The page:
– As it can be recycled, it is a very valuable resource.

India is a growing economy and development is happening at a fast pace. Although we have copper reserves in India, still its not sufficient for domestic use. Mining production is just 0.2% of world’s production, whereas refined copper production is about 4% of world’s production.
Top copper producing states are Madhya Pradesh(56.86%), Rajasthan(40.82%), Jharkhand (2.62%). The major copper mines are the Khetri copper belt in Rajasthan, Singhbhum copper belt in Bihar and Malanjkhand copper belt in Madhya Pradesh

To meet demand, India imports copper from countries like USA, Japan, Canada, Mexico, ASEAN countries etc.

WAY AHEAD:

– Need to bring into private and government production all known reserves of copper.

– Developed and developing countries were trying to buy overseas mines and the Indian government needs to play a facilitating role by offering diplomatic support.

– Indian government needs to have a sovereign funding window for domestic copper investors to acquire stake globally.

– Import duty on copper concentrates should be reduced to nil from current levels of 2.5% to make smelting lucrative.


4. What are Masala bonds? What is so special about them? Examine.

What are Masala Bonds:

  1. The term is used to refer to rupee-denominated borrowings by Indian entities in overseas markets.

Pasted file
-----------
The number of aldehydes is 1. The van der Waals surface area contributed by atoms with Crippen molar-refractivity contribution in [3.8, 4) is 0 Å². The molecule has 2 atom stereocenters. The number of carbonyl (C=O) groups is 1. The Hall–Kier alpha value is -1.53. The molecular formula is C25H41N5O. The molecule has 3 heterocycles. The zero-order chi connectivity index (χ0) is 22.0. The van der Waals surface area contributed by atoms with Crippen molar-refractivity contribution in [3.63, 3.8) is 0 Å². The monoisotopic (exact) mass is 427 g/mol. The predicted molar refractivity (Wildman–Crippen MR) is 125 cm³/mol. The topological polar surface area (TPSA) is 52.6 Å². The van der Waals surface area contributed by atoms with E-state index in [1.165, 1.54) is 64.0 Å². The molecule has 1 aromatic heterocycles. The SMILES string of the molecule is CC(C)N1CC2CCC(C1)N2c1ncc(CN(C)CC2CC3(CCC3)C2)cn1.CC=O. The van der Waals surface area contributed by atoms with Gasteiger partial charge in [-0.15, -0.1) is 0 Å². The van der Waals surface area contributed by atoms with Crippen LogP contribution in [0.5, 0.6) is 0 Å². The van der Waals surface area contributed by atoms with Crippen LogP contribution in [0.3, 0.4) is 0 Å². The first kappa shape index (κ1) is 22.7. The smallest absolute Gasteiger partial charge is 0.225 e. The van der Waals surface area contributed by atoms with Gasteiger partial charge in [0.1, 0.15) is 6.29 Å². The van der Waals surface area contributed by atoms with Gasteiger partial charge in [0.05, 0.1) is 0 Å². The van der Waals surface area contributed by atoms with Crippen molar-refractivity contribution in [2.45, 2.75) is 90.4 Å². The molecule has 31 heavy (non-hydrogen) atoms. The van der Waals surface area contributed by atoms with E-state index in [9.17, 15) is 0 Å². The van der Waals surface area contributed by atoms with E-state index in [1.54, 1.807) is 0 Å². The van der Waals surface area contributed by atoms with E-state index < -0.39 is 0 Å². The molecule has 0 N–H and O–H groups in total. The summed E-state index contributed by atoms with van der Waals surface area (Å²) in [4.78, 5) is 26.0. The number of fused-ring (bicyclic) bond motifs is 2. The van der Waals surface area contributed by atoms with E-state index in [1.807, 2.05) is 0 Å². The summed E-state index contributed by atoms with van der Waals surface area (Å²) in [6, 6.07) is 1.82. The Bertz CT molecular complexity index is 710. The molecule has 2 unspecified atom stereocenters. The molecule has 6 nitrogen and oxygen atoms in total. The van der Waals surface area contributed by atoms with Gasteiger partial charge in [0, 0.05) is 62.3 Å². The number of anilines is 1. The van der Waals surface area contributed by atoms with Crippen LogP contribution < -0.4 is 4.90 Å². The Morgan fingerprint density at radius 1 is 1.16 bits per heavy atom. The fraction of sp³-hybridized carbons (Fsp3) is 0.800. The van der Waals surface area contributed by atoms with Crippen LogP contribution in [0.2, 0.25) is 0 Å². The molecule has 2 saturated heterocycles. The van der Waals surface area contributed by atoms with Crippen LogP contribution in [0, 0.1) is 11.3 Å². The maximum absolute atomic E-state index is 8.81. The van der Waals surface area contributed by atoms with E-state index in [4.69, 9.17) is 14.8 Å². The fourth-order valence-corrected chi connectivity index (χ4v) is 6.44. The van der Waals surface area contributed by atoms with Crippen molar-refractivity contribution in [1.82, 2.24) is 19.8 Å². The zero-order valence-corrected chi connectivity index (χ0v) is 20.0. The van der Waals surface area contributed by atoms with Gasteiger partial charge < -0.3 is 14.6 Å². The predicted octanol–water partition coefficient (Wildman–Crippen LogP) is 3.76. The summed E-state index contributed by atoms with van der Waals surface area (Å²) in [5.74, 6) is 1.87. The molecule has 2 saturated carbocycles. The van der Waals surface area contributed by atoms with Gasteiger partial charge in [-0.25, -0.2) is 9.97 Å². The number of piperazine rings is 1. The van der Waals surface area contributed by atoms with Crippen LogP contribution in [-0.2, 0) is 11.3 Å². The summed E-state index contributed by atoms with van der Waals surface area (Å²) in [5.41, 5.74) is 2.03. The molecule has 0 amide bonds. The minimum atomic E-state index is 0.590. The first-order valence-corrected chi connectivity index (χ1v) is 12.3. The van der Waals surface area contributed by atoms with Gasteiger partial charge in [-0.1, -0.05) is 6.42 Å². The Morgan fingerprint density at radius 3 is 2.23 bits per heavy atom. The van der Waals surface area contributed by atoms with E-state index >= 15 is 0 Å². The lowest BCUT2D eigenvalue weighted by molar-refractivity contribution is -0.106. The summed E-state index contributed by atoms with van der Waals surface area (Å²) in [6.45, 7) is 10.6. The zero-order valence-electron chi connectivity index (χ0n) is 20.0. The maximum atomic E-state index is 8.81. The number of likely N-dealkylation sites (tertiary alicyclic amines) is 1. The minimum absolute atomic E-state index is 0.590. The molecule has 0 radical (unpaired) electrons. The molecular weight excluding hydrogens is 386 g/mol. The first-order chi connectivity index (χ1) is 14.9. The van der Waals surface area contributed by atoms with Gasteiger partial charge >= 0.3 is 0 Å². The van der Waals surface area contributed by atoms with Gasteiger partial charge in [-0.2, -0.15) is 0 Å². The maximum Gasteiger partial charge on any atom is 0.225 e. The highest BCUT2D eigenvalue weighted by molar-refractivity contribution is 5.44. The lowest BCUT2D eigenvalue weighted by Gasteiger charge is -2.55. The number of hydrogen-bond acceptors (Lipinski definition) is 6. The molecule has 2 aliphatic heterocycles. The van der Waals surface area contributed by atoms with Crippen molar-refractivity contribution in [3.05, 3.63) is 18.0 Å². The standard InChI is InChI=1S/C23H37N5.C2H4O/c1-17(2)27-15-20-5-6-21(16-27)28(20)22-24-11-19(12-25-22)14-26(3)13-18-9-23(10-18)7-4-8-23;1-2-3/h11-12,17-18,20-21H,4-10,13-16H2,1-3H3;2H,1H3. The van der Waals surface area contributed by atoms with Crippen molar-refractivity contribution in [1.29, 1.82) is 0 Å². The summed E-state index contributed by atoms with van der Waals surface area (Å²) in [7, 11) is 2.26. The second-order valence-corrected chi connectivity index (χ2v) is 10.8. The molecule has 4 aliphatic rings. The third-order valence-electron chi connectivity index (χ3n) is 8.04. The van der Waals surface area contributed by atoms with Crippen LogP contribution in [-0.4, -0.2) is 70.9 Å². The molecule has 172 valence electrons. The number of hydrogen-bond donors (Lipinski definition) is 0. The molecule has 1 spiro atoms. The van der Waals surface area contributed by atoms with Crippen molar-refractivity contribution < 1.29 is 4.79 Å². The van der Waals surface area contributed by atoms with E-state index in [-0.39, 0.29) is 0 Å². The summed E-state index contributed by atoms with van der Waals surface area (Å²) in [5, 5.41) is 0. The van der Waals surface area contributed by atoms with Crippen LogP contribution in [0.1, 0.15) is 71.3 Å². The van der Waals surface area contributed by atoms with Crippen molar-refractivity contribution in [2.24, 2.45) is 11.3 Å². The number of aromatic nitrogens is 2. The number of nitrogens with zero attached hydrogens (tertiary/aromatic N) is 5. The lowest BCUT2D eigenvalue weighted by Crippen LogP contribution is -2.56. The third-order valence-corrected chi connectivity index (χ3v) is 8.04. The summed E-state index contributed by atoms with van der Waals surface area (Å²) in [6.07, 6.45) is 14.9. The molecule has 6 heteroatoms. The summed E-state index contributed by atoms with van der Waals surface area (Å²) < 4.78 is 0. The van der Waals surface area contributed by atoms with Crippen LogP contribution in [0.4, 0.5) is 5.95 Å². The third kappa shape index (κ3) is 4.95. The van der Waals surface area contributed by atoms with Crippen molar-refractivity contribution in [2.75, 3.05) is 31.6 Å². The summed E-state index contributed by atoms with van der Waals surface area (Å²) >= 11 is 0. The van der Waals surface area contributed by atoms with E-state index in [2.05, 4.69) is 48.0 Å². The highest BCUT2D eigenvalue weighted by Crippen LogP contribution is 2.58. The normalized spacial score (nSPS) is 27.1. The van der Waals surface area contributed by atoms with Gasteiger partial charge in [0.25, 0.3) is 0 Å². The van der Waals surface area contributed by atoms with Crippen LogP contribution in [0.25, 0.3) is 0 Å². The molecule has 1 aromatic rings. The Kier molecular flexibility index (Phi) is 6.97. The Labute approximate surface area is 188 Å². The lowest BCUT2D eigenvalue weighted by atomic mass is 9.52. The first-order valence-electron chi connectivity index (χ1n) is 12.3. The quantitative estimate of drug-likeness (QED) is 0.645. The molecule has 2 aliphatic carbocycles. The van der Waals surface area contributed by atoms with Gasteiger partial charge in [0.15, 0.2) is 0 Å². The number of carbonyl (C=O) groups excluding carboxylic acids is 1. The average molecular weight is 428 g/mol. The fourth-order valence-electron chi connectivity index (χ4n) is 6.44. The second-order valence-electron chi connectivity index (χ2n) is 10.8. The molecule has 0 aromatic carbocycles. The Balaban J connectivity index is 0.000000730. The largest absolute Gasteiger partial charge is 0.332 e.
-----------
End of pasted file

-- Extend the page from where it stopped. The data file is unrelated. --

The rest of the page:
2. The International Finance Corporation, the investment arm of the World Bank, last November, issued a ₹1,000 crore bond to fund infrastructure projects in India.
  3. These bonds were listed on the London Stock Exchange. IFC then named them Masala bonds to give a local flavor by calling to mind Indian culture and cuisine.
  4. These have been seen as an alternative to the External commercial borrowing (ECB), where the interest rates are in the foreign currency denomination. While ECBs help companies take advantage of the lower interest rates in international markets, the cost of hedging the currency risk can be significant.
  5. The Exchange risk is assumed by the investor and not the issuer in the Masala Bonds, this helps in hedging and provides stability in terms of principal and interest calculation.

Why are Masala bonds special:

  1. Masala bonds derive its name from India’s culture and cuisine.
  2. Unlike dollar bonds, where the borrower takes the currency risk, masala bond makes the investors bear the risk
  3. Masala bonds are first of its kind which recognizes Rupee as internationally tradable asset.
  4. Masala bonds showcases the strength of Indian Rupee in international market.
  5. With this, Indian Rupee, just like other 5 standard basket of currencies, will be an alternate investment option for companies.
  6. Companies issuing masala bonds do not have to worry about rupee depreciation, which is usually a big worry while raising money in overseas markets. If the rupee weakens by the time the bonds come up for redemption, the borrower (company) will need to shell out more rupees to repay the dollars.
  7. Masala bonds are a good idea to shield corporate balance sheets from exchange rate risks. But they are best used in moderation, as too much reliance on external debt will not be good for the economy.

Best answer: Oolong slayer IPS

MASALA BONDS

– The term is used to refer to rupee-denominated borrowings by Indian entities in overseas markets.

– The International Finance Corporation, the investment arm of the World Bank, last November, issued a ₹1,000 crore bond to fund infrastructure projects in India.

– These bonds were listed on the London Stock Exchange.

– IFC then named them Masala bonds to give a local flavor by calling to mind Indian culture and cuisine.

WHAT MAKES MASALA BONDS SPECIAL